Wed | Oct 17, 2018

Dalton Myers | Sports psychologists and the athlete

Published:Saturday | May 19, 2018 | 12:00 AM
Calabar High supporters cheer on their stars at this year's ISSA/GraceKennedy Boys and Girls' Championships at the National Stadium.

Often, we remember that high school or university classmate we had who most thought would have been the best at his/her sport. If we reminisce about his/her talent, we start with a smile, maybe a laugh, and then shake our heads at how far the current reality is from what was expected. This athlete could be from the ISSA Manning or daCosta cup, Boys and Girls' Championships, cricket's Sunlight or Headley Cup, or any inter-collegiate competition.

The sporting calendar is now closing for many student-athletes. Those at the high school level are now thinking about scholarships to universities overseas or at home.

However, many will get the opportunity, and another talent could go to waste, unless we put support systems in place. One aspect that is needed for athletes is access to sports psychologists.

Sports psychology is becoming a main feature of sports in Jamaica. It comes at a cost as highly trained professionals are also investing in their area. For most athletes who don't get a sports scholarship, dealing with that rejection can become a serious issue and could also potentially lead to mental illness concerns. Sports psychology can help to prevent athletes from reaching that state of mind. It can also help athletes to mentally prepare for training and competition as well as balancing sports with everyday life activities, especially with limited funding.

Some athletes will get support from friends and families, but there are no structured systems in place for most athletes to get financial support in sports locally, outside of clubs and tertiary institutions. The athletes' welfare support system and the Ministry of Sports' insurance programme have assisted track and field athletes over the years; however, when you look at the many talented athletes we produce each year, there needs to be a more structured programme to help them.


Support systems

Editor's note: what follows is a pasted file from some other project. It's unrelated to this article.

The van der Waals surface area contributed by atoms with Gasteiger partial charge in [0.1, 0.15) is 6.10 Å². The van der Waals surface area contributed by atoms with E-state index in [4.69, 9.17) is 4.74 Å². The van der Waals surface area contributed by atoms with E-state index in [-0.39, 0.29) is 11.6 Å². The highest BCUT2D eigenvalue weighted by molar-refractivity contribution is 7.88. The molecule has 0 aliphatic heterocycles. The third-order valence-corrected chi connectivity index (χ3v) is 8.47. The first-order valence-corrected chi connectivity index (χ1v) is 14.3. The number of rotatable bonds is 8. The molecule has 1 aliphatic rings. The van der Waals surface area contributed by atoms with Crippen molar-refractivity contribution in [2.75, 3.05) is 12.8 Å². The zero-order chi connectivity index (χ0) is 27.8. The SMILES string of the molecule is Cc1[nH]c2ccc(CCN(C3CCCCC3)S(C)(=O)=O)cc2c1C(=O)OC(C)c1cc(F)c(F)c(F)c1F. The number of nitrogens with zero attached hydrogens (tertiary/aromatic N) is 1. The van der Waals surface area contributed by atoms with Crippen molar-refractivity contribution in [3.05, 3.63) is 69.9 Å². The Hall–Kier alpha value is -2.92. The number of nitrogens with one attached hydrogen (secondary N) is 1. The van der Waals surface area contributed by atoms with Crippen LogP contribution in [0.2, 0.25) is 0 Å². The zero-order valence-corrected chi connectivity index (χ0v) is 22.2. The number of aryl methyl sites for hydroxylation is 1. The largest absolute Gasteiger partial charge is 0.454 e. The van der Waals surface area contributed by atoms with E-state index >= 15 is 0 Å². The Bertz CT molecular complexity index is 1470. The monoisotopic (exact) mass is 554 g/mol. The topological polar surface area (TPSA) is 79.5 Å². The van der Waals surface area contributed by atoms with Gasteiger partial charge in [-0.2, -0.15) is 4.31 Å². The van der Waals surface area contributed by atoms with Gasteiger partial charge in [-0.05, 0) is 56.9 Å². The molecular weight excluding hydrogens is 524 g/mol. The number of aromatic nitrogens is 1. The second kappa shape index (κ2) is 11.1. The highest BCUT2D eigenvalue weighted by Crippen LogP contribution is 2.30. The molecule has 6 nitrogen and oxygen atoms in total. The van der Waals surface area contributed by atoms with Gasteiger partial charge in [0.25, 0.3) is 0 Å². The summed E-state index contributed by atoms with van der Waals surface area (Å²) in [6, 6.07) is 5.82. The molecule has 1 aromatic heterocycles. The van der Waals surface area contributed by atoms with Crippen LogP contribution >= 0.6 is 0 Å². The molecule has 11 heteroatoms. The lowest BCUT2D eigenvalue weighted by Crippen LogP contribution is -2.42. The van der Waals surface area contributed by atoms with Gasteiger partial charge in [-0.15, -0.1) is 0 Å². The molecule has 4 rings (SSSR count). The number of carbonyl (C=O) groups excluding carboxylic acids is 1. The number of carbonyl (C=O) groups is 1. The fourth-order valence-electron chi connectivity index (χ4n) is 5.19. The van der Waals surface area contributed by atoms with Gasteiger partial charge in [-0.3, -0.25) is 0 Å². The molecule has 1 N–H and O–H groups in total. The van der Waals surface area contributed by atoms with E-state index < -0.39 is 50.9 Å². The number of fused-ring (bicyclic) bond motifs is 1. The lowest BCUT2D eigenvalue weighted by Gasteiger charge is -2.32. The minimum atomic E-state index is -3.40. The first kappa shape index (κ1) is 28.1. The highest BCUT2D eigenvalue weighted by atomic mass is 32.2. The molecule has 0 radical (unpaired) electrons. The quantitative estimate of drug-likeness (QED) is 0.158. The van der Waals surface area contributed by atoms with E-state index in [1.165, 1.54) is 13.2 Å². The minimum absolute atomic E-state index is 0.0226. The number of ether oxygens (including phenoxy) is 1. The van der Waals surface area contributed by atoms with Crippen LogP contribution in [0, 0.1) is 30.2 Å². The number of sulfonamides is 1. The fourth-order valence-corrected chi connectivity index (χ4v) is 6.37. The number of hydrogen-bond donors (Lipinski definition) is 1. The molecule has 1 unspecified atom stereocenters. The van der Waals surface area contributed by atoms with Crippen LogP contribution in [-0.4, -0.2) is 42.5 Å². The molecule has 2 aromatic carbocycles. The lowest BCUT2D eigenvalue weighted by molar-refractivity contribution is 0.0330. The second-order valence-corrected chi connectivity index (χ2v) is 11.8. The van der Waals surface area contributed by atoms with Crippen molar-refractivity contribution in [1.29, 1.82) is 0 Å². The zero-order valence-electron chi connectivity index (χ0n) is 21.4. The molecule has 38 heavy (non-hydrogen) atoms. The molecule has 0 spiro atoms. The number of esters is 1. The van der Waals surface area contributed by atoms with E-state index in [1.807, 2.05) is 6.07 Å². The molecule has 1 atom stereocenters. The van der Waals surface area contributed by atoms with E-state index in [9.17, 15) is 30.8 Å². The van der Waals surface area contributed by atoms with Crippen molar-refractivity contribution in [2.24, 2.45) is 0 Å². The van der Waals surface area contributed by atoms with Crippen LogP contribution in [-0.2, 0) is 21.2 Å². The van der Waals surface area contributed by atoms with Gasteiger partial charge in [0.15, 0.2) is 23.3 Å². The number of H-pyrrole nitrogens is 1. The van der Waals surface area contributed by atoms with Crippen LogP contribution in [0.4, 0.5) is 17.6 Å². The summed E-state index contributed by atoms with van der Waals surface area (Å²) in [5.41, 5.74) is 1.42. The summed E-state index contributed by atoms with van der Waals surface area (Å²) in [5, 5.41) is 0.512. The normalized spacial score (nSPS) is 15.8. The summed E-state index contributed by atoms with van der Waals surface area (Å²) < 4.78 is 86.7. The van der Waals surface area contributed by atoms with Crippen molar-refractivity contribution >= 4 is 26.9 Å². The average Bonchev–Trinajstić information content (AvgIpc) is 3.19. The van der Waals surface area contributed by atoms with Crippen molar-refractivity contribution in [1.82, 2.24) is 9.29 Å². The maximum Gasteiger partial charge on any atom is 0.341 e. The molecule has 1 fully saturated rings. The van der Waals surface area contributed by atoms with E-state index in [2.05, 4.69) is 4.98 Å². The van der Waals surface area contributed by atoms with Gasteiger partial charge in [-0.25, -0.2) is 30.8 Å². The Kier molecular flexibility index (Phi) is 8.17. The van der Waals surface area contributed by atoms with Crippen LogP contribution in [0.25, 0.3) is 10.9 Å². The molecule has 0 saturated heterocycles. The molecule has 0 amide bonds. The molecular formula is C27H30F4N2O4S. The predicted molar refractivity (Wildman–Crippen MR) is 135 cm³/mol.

Without help from various stakeholders, some will struggle with the expenses associated with honing their skills - medical, nutrition, accommodation and housing - all issues these athletes will face unless they can get support from a formal system such as a club or an educational institution.

While most high school student-athletes get significant support from alumni associations, once they graduate that support isn't accessible in most cases as it moves on to another student-athlete in the high school. Invariably, some get frustrated with the lack of funding and emotional support and quit the sport after a short period. Obviously, alumni groups will want to continue helping those in the respective school since there is more return on investment there.

Another issue is the many student-athletes who accept scholarships overseas without proper guidance. Some of them do not read the fine print and often realise belatedly that they still have huge financial obligations when they go overseas. The financial difficulty that is associated with 'part' scholarships then creates such a burden for them and their families that it affects their academic and sporting performance.

Some haven't even been able to complete their tertiary education due to such financial obligations. Finally, there will be those student-athletes who get all the financial help (scholarship or otherwise) but still struggle to make the transition for different reasons. It also depends on the sport and where they decide to take up their offer. Personally, I think some athletes should stay and train locally while an overseas environment might suit others better.

Making the transition for many athletes will not be easy. It will take time and patience. Some will not make it, while some will need additional support. My challenge is that in Jamaica, we are very quick to condemn and negatively criticise an athlete who doesn't make that immediate transition from high school to college or professional levels. We often do not recognise that while some have wasted their opportunity, in many cases, the environment and financial challenges, as well as lack of emotional support, can create issues for others.

As several student-athletes graduate from high school this year, let us give them our support in whatever way possible as it can be a very long road to success.

- Dalton Myers is a sports consultant and administrator. Email feedback to